According to Drake there are varying factors why people utilize LCFB. "With escalation of rents in the area and cost of living continues to rise. I am talking about full time employed people. There are many who can only afford one meal a day and some even skip meals depending on what day rent and the bills are due."

Drake's wife who is a kindergarten teacher in Charleston County has witnessed the need first hand. "In the Mount Pleasant area she also sees many families where the kids come to school hungry . She will take them to the cafeteria to get some breakfast." He agrees proper nutrition makes a difference "It really does help them pay attention in class."

It's a hard talk for communities to have. "When the average conversation starts about food insecurity, I really don’t think people are aware, just how many of their neighbors are worried about how are they going to keep a roof over their head, and food on the table."

Two time James Beard Award nominee Jacques Larson, Executive Chef with Wild Olive on Johns Island and Obstinate Daughter on Sullivans Island says the two restaurants have enjoyed taking part over the years. "Wild Olive and The Obstinate Daughter have participated in Chef's Feast for the entirety of their existence. This month marks the 15th anniversary of Wild Olive and March marks the 10th anniversary for The OD."

Larson's own participation goes back even further. "I, however, have participated in all, but one, Chef's Feast over the last 25 years and had the good fortune to be a part of the inaugural event that took place in 1999, as Chef Robert Carter's sous chef at Peninsula Grill. Chef Carter and Lisa Buzzelli (from Trident Technical College) started Chef's Feast all those years ago and it still is going strong today."

More recently the baton has been passed to Larson. "Seven years ago, I succeeded Chef Carter as the Che Chair of Chefs' Feast and it has been an honor to try and fill his shoes in such a meaningful position that supports such a tremendous cause."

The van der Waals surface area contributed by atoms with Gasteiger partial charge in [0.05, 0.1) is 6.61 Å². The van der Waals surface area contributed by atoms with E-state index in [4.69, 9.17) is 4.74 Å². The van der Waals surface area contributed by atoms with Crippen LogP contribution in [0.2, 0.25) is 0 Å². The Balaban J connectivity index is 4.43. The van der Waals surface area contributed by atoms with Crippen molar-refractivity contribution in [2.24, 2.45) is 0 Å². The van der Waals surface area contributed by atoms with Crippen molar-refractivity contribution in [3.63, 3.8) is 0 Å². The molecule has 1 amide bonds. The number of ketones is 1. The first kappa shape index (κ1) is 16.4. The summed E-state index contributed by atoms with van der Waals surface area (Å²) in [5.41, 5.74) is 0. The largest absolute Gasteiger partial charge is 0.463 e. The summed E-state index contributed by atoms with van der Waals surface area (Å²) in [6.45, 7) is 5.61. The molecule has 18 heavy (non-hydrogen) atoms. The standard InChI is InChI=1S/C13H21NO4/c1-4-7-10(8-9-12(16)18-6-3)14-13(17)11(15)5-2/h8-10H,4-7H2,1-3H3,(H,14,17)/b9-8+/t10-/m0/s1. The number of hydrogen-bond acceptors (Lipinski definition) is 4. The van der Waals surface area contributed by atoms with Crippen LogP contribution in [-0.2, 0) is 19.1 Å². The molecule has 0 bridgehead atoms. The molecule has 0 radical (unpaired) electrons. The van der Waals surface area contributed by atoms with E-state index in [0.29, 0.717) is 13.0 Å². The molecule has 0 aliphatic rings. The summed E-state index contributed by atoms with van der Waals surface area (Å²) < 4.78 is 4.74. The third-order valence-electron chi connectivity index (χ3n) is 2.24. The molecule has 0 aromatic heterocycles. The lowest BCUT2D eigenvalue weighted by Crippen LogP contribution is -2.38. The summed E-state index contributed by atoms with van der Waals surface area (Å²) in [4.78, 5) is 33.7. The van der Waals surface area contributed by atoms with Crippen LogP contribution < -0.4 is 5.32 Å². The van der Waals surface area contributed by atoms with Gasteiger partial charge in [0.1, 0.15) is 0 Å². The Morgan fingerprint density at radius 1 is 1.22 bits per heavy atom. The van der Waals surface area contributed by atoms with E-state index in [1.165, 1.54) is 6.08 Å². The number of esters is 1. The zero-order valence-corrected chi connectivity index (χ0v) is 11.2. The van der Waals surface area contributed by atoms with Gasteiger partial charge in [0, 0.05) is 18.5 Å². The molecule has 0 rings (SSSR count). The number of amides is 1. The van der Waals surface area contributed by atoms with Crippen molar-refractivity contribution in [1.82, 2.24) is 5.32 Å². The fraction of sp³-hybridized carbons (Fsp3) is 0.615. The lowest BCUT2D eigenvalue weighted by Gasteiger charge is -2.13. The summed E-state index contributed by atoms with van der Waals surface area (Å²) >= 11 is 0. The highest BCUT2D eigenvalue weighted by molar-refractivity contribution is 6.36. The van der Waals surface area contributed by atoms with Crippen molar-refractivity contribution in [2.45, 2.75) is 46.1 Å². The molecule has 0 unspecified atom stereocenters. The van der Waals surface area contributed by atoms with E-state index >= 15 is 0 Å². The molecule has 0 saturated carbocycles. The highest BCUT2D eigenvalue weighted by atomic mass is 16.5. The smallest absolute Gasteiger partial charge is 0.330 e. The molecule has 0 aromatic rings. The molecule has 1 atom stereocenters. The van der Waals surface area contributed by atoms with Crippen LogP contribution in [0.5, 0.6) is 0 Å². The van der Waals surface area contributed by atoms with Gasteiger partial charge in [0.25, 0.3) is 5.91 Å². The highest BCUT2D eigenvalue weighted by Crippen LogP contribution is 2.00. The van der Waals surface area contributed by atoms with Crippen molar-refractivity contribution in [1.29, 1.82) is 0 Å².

Larson is humbled when he thinks about all LCFB and his own community do to support the cause. "It is truly special to be a part of Chef's Feast each year. The Charleston F&B community has a long history of supporting local causes and in my opinion, there aren't many efforts more noble than the work that the Lowcountry Food Bank champions.

Sadly, Larson says the numbers align with the need. "Fighting hunger and food insecurity in an area where 1 out of 5 people experience these misfortunes is a very important task. These are people in our community, both children and adults, who suffer from both the lack of nourishment needed to get through the day and the stress of not knowing where that next meal will come from.

He adds, "It is hard to believe that in this day in age, so many of our neighbors have to endure such a reality."

Larson declares all praise goes to the never ending mission of the Lowcountry Food Bank. "They fight hard to rectify this disparity and do their best to make sure no one goes to bed hungry each night. Chef's Feast has raised nearly 5 million dollars since its inception in 1999 and since then has provided 24 million meals to children in the Lowcountry."

A black tie optional affair, the Chefs' Feast begins with a VIP cocktail hour followed by dinner and a live auction. This years feast takes place Sunday February 25th at Trident Technical College 7000 Rivers Avenue with the VIP social beginning at 5pm. If you love great food for an even greater cause than this is a must attend event. Single tickets available as well as corporate sponsorship. For more on this epic evening visit https://lowcountryfoodbank.org/get-involved/chefsfeast24/